“It is a sad day for media freedom in Hong Kong and around the world,” Biden said in a June 24 statement, hours after the publication’s formal closure.
After suffering a massive police raid a week earlier and having their funds frozen by the Hong Kong government, the outlet—one of the few independent media sources in the city—printed its final edition on June 24, distributing 1 million copies.
Its website, social media accounts, and mobile app are no longer accessible. The paper had said that it made the decision over their staff’s safety and manpower considerations.
Biden hailed Apple Daily as “a much-needed bastion of independent journalism in Hong Kong,” saying that people “in Hong Kong have the right to freedom of the press.”
“Beijing must stop targeting the independent press,” he said, also calling for the release of arrested journalists. “The act of journalism is not a crime.”
Following the raid, five editors and executives at Apple Daily and its parent company, Next Digital Ltd., were arrested on suspicion of colluding with foreign forces, a violation of the national security law that carries a penalty of up to a lifetime in prison. The court has denied bail for two executives. On June 23, the police arrested a sixth employee—chief columnist Yeung Ching-kee—using the law.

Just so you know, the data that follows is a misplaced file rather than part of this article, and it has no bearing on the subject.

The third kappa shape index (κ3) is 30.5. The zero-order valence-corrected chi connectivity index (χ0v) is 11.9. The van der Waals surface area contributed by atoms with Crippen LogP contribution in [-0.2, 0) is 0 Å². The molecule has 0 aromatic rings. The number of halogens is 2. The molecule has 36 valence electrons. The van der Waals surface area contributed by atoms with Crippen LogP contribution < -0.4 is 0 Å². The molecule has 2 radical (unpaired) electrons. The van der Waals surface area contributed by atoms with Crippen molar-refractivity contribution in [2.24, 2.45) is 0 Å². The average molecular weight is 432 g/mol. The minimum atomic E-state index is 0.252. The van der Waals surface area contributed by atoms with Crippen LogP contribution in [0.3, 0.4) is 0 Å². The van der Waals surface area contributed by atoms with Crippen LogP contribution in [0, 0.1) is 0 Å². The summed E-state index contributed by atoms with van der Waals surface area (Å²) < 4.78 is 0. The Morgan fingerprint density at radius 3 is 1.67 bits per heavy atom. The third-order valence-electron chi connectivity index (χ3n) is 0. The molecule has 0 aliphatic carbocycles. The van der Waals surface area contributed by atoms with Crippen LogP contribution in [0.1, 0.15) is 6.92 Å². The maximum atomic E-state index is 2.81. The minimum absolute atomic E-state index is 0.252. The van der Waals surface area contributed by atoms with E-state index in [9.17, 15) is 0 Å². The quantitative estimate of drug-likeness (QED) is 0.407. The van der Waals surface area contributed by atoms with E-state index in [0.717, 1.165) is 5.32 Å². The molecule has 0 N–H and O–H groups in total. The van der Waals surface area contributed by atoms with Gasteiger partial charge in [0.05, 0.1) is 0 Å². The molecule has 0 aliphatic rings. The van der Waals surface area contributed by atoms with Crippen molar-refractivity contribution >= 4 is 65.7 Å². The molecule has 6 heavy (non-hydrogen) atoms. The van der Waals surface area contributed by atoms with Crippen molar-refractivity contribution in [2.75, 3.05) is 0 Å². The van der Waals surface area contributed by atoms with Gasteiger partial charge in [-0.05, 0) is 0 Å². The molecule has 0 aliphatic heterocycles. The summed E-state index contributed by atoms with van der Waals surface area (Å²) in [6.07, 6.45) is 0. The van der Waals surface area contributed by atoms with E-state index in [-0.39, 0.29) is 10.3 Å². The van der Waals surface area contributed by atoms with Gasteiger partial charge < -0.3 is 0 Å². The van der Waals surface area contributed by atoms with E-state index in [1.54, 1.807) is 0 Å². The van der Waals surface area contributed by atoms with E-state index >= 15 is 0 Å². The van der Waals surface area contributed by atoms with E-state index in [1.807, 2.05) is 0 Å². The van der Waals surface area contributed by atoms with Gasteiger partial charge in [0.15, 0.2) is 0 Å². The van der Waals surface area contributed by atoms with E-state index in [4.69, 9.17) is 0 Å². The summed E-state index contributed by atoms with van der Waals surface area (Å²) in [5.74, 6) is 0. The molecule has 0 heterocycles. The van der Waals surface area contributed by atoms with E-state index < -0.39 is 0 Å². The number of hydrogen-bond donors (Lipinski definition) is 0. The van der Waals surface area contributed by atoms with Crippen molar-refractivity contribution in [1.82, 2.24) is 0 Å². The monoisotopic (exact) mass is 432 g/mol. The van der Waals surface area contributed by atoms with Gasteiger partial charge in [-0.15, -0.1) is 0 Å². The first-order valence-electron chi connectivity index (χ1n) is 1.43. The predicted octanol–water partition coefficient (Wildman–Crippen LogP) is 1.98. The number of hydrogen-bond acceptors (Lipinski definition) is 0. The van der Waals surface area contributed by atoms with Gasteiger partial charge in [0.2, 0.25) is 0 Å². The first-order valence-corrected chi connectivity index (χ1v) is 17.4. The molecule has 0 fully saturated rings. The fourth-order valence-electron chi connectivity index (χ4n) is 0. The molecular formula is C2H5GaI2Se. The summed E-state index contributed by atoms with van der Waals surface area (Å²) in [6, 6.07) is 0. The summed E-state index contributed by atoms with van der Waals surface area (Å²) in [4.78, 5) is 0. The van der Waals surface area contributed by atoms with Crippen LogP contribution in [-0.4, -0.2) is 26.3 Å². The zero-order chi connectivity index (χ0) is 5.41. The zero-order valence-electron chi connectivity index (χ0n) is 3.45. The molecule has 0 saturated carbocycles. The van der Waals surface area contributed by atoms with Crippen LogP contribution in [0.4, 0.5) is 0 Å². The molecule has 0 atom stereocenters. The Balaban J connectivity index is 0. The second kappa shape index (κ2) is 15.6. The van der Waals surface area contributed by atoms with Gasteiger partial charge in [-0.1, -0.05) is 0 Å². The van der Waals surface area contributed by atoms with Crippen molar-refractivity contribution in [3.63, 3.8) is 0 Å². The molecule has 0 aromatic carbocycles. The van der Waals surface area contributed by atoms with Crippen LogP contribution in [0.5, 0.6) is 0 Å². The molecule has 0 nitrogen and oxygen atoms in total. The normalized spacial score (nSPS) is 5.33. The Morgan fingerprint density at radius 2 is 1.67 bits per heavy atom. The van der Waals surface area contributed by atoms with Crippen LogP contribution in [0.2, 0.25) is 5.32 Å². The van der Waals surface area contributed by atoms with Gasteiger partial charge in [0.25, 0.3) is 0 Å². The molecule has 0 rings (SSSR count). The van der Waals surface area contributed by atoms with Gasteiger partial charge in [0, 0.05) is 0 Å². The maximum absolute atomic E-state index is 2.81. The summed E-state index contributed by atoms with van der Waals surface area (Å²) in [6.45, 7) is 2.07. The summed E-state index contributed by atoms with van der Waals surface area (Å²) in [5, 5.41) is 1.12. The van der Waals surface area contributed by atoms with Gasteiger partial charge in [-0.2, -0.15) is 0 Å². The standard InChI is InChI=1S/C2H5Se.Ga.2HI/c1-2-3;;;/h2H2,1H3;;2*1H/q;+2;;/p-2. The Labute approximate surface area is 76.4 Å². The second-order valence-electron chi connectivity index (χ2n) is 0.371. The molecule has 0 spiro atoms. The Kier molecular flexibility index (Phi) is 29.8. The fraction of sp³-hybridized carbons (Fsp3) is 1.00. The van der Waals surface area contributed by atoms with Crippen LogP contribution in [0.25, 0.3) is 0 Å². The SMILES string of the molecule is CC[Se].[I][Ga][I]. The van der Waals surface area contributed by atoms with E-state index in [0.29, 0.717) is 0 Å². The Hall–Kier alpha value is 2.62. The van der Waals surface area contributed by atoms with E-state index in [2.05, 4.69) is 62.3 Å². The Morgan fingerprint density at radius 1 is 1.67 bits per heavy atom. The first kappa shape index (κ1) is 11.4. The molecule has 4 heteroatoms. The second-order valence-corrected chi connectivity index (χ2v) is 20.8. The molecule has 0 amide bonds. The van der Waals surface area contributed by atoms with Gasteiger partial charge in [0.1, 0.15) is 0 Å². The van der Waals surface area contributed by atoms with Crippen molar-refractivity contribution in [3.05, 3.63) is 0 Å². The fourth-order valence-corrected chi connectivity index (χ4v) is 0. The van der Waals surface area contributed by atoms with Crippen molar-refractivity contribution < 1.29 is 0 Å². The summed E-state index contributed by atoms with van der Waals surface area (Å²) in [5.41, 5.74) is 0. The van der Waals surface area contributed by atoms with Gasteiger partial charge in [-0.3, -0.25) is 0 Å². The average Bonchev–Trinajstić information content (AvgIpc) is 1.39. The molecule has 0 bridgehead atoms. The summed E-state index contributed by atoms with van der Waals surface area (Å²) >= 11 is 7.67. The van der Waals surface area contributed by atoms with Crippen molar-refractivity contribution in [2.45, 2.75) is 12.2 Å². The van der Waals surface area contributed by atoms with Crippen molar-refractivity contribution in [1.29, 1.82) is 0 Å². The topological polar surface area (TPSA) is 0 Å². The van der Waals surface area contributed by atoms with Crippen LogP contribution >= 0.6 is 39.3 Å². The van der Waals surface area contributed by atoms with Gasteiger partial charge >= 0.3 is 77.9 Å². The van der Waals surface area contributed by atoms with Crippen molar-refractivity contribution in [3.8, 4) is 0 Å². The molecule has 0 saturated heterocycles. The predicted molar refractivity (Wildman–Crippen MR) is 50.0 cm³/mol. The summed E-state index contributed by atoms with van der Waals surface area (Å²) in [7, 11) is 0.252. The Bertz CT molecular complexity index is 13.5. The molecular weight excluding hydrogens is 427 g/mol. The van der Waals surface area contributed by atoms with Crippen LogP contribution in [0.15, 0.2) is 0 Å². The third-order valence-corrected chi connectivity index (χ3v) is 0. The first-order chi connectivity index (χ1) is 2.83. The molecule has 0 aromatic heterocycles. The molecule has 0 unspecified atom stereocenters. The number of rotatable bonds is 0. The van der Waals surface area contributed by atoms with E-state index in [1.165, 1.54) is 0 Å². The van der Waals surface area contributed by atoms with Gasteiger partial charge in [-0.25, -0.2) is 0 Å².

“Through arrests, threats, and forcing through a national security law that penalizes free speech, Beijing has insisted on wielding its power to suppress independent media and silence dissenting views,” Biden said.
He pledged that the United States “will not waiver in our support of people in Hong Kong and all those who stand up for the basic freedoms all people deserve.”
Several countries including Japan, the UK, the European Union, Canada, and Taiwan have criticized the shutdown of Apple Daily, calling it a blow to Hong Kong’s press freedom. China’s foreign ministry spokesperson, in response, dismissed the criticisms as an act of “point[ing] fingers.”
Apple Daily founder Jimmy Lai, a staunch Beijing critic, has been in jail since December, accused of participating in unauthorized rallies during Hong Kong’s pro-democracy protests back in 2019 and allegedly endangering national security.
On June 24, Michelle Bachelet, the U.N. human rights chief, criticized Lai’s detention, saying he was among others who have “faced negative consequences for the exercise of their fundamental human rights.”
In a joint statement with seven other journalist associations and press unions, Hong Kong Journalists Association expressed “anger and pain for the loss of this much valued multi-media press group that had long been pursuing and defending journalism.”
“We cannot take to the streets to express our dissatisfaction, as we are bound by the group gathering ban, but it won’t keep us silent,” the groups said.
“As a demonstration of unity,” the groups said, their members will dress in black “in protest of the government’s blow against freedom of press.”